How to get rid of a cold – 5 ways to make yourself feel better

Here's how to get rid of a cold – or, at least make the symptoms more bearable

how to get rid of a cold
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How to get rid of a cold? We'll break the bad news first: there's nothing you can do, really, to get rid of the common cold. Colds are caused by viruses, most commonly rhinoviruses, and generally take about a week to pass. The good news is that there are tried and tested remedies for alleviating the unpleasant symptoms of a cold, including stuffy noses and sore throats.

As a general rule, cold symptoms do not include a fever: if you have a body temperature of over 38ºC, you've likely got the flu or another virus and will need to contact a doctor or phone 111, especially if you're worried that it's Coronavirus. 

Unlike complications from flu, the common cold does not require any prescription medication and should never be treated with antibiotics. Try the simple remedies below instead.

For more health-related advice, visit our hub page.

1. Drink plenty of hot liquids

Yes, drinking hot liquids really does help a cold by clearing congestion and keeping you hydrated (which, in turn, allows your body to fight the cold better). Try adding a wedge of lemon and a teaspoon of honey to your tea for even better results: both are antibacterial, and honey has been shown to have some antiviral benefits. Just make sure your tea isn't too hot when you add the honey, or you'll 'kill' all the benefits.

Do avoid alcohol while unwell – it may make you drowsy, but it also will interfere with your sleep and metabolism, neither of which is a great idea while recovering from a cold. 

2. Get plenty of rest and sleep

Think of it this way: your body has a finite resource of energy, and it needs to put all of that energy into fighting the cold, rather than walking, working, and so on. Get plenty of rest and sleep: if you can't sleep because of coughing, take an over-the-counter cough suppressant at night time.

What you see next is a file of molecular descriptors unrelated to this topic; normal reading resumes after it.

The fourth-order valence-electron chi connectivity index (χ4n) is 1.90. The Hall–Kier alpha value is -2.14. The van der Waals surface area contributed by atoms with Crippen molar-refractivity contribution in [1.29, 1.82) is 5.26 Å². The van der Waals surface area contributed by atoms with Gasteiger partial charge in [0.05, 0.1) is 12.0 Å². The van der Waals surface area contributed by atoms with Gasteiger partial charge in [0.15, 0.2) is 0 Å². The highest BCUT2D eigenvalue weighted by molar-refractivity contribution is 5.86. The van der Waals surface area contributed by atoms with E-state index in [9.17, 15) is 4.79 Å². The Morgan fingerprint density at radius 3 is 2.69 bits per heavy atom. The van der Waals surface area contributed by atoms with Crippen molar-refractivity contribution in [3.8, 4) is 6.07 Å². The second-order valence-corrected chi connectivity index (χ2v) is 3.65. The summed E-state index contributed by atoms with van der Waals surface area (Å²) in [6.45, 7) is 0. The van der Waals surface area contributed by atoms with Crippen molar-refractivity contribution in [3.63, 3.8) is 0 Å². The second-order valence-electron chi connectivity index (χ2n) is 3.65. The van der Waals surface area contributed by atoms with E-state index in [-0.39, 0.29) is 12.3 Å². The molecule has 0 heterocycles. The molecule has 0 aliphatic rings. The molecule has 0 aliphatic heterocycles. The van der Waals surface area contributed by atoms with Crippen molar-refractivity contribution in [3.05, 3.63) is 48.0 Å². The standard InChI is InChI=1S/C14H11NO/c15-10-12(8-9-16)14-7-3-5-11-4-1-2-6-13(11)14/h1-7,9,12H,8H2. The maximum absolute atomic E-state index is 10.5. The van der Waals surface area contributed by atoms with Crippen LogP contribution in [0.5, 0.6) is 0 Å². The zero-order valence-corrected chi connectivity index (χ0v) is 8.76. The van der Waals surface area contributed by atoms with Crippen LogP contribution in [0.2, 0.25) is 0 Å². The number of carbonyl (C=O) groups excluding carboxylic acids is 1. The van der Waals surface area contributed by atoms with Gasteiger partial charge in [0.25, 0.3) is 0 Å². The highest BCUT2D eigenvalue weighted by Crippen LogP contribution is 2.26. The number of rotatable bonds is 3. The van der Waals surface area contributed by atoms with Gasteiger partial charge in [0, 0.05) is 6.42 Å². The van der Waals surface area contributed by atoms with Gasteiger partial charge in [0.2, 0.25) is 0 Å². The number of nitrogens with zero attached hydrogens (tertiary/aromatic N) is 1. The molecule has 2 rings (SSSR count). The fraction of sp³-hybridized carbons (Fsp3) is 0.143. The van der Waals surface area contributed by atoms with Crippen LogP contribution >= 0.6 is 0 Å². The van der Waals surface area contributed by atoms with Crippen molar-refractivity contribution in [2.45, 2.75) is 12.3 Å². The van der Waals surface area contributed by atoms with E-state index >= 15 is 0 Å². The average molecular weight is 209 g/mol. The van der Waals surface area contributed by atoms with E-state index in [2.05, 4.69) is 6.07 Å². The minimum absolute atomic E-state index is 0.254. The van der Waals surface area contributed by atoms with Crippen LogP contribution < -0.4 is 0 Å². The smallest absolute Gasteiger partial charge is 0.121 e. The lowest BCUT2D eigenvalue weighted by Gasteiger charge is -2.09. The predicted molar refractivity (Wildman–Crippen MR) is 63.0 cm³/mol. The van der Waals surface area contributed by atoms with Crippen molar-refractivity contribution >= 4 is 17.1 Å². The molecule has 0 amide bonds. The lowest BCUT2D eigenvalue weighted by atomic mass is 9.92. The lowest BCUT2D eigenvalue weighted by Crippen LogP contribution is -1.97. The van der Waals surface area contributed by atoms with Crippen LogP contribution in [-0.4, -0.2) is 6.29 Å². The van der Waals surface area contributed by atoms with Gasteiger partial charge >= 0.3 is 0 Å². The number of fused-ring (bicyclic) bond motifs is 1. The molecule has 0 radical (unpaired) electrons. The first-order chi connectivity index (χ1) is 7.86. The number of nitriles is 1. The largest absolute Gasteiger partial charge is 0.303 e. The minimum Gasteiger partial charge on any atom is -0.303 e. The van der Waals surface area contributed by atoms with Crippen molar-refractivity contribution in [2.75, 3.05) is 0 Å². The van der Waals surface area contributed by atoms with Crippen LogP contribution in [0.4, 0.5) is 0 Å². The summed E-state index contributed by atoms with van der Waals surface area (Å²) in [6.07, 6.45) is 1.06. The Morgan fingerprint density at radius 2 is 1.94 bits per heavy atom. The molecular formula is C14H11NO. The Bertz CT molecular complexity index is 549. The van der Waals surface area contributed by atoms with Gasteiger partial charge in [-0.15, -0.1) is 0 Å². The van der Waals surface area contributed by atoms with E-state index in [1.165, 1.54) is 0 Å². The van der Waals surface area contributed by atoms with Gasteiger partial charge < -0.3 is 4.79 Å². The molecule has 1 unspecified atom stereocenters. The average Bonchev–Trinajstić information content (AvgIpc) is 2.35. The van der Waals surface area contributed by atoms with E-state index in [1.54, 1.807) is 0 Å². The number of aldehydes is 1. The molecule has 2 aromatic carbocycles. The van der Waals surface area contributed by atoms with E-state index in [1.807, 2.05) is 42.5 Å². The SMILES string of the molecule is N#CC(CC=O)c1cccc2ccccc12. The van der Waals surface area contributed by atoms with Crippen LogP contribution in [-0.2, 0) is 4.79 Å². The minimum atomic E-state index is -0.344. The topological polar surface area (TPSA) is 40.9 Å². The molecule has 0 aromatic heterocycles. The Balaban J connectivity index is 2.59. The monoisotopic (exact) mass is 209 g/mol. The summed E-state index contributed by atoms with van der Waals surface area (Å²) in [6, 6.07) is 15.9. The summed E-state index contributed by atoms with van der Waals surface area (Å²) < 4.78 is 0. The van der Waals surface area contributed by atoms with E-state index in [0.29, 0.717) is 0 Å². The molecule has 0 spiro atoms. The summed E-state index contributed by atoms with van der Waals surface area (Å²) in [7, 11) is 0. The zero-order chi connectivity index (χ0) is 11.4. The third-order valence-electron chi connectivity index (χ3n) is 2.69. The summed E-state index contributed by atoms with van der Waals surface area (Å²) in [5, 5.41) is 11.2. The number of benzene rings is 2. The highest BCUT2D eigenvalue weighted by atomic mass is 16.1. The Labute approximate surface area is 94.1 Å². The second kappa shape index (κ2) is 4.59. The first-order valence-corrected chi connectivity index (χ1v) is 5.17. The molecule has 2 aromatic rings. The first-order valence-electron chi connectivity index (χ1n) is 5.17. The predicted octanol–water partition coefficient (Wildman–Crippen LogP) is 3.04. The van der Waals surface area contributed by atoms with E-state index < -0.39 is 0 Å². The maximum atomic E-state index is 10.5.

Find out how to sleep well in our guide.

3. Take a warm bath

Unlike flu, where a fever is already present, a cold may benefit from you raising your body temperature, which will help it fight off the virus better. Avoid a bath that's uncomfortably hot, and stay in for no longer than 20 minutes. Then, wrap up warm in a fluffy bathrobe or your pjs and blankets, and try to break a sweat. The whole process will help you get over the cold faster.

4. Try a natural decongestant

If your nose is stuffy and you're having to breathe through your mouth, you have two options: eucalyptus oil or a sea salt nasal spray. Both are effective and safe decongestants (unless you're allergic to eucalyptus). To use eucalyptus oil as a decongestant, add five to 10 drops to a pan of steaming hot water; cover your head with a towel and breathe in the steam. Saline sprays are applied topically and can be bought in pharmacies.

5. Eat well

You've probably heard some variation of 'feed a fever, starve a cold': it's all untrue. Whatever illness you body is fighting off, it needs fuel to do its job effectively. So, eat as normal and allow yourself whatever treats you may normally avoid. If you want a slice of cake, have a slice of cake. Whatever is appetising right now, just go for it. If that means a takeaway, have a takeaway.

  • Some people also swear by apple cider vinegar as a cold remedy – read more about apple cider vinegar in our guide to its benefits

Anna is a professional writer with many years of experience. She has a passion for contemporary home decor and gardening. She covers a range of topics, from practical advice to interior and garden design.